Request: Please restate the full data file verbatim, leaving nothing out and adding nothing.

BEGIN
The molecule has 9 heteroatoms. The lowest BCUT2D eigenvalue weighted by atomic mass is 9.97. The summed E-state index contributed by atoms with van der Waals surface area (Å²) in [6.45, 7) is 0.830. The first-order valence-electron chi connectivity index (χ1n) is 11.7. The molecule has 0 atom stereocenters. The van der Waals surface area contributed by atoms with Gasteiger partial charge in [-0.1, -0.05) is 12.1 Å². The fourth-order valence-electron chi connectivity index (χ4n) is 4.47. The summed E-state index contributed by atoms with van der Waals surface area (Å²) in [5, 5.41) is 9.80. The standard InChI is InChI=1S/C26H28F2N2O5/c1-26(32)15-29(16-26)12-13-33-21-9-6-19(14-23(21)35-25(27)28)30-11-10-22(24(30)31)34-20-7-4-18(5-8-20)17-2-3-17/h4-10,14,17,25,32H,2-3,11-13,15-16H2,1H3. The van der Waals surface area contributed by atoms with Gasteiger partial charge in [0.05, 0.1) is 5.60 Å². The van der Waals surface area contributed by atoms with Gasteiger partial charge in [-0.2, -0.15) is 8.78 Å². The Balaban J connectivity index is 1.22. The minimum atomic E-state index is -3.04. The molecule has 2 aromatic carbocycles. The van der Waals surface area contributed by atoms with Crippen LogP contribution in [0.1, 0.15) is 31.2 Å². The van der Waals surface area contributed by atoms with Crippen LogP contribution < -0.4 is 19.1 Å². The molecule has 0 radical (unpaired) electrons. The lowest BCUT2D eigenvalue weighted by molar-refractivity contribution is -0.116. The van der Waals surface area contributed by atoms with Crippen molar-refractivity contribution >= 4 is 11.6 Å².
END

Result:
The molecule has 9 heteroatoms. The lowest BCUT2D eigenvalue weighted by atomic mass is 9.97. The summed E-state index contributed by atoms with van der Waals surface area (Å²) in [6.45, 7) is 0.830. The first-order valence-electron chi connectivity index (χ1n) is 11.7. The molecule has 0 atom stereocenters. The van der Waals surface area contributed by atoms with Gasteiger partial charge in [-0.1, -0.05) is 12.1 Å². The fourth-order valence-electron chi connectivity index (χ4n) is 4.47. The summed E-state index contributed by atoms with van der Waals surface area (Å²) in [5, 5.41) is 9.80. The standard InChI is InChI=1S/C26H28F2N2O5/c1-26(32)15-29(16-26)12-13-33-21-9-6-19(14-23(21)35-25(27)28)30-11-10-22(24(30)31)34-20-7-4-18(5-8-20)17-2-3-17/h4-10,14,17,25,32H,2-3,11-13,15-16H2,1H3. The van der Waals surface area contributed by atoms with Gasteiger partial charge in [0.05, 0.1) is 5.60 Å². The van der Waals surface area contributed by atoms with Gasteiger partial charge in [-0.2, -0.15) is 8.78 Å². The Balaban J connectivity index is 1.22. The minimum atomic E-state index is -3.04. The molecule has 2 aromatic carbocycles. The van der Waals surface area contributed by atoms with Crippen LogP contribution in [0.1, 0.15) is 31.2 Å². The van der Waals surface area contributed by atoms with Crippen LogP contribution < -0.4 is 19.1 Å². The molecule has 0 radical (unpaired) electrons. The lowest BCUT2D eigenvalue weighted by molar-refractivity contribution is -0.116. The van der Waals surface area contributed by atoms with Crippen molar-refractivity contribution >= 4 is 11.6 Å².